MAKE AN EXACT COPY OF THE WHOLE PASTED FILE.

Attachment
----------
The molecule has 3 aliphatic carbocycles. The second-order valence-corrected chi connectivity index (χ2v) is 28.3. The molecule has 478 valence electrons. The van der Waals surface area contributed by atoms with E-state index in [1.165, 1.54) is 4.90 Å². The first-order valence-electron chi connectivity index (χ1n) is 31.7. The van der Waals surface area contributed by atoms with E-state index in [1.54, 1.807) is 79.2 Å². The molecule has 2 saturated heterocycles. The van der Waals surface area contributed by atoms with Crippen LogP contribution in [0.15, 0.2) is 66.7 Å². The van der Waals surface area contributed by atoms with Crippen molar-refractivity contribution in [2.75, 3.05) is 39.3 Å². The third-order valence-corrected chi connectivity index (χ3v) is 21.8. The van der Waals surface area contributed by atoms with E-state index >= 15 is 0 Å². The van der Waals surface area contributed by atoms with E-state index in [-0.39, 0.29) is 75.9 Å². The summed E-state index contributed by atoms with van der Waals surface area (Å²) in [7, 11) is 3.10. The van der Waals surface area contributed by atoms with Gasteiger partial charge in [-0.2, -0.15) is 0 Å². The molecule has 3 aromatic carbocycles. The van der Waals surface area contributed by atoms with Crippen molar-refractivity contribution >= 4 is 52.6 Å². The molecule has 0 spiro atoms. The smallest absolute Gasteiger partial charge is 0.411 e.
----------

The molecule has 3 aliphatic carbocycles. The second-order valence-corrected chi connectivity index (χ2v) is 28.3. The molecule has 478 valence electrons. The van der Waals surface area contributed by atoms with E-state index in [1.165, 1.54) is 4.90 Å². The first-order valence-electron chi connectivity index (χ1n) is 31.7. The van der Waals surface area contributed by atoms with E-state index in [1.54, 1.807) is 79.2 Å². The molecule has 2 saturated heterocycles. The van der Waals surface area contributed by atoms with Crippen LogP contribution in [0.15, 0.2) is 66.7 Å². The van der Waals surface area contributed by atoms with Crippen molar-refractivity contribution in [2.75, 3.05) is 39.3 Å². The third-order valence-corrected chi connectivity index (χ3v) is 21.8. The van der Waals surface area contributed by atoms with E-state index >= 15 is 0 Å². The van der Waals surface area contributed by atoms with E-state index in [-0.39, 0.29) is 75.9 Å². The summed E-state index contributed by atoms with van der Waals surface area (Å²) in [7, 11) is 3.10. The van der Waals surface area contributed by atoms with Gasteiger partial charge in [-0.2, -0.15) is 0 Å². The molecule has 3 aromatic carbocycles. The van der Waals surface area contributed by atoms with Crippen molar-refractivity contribution >= 4 is 52.6 Å². The molecule has 0 spiro atoms. The smallest absolute Gasteiger partial charge is 0.411 e.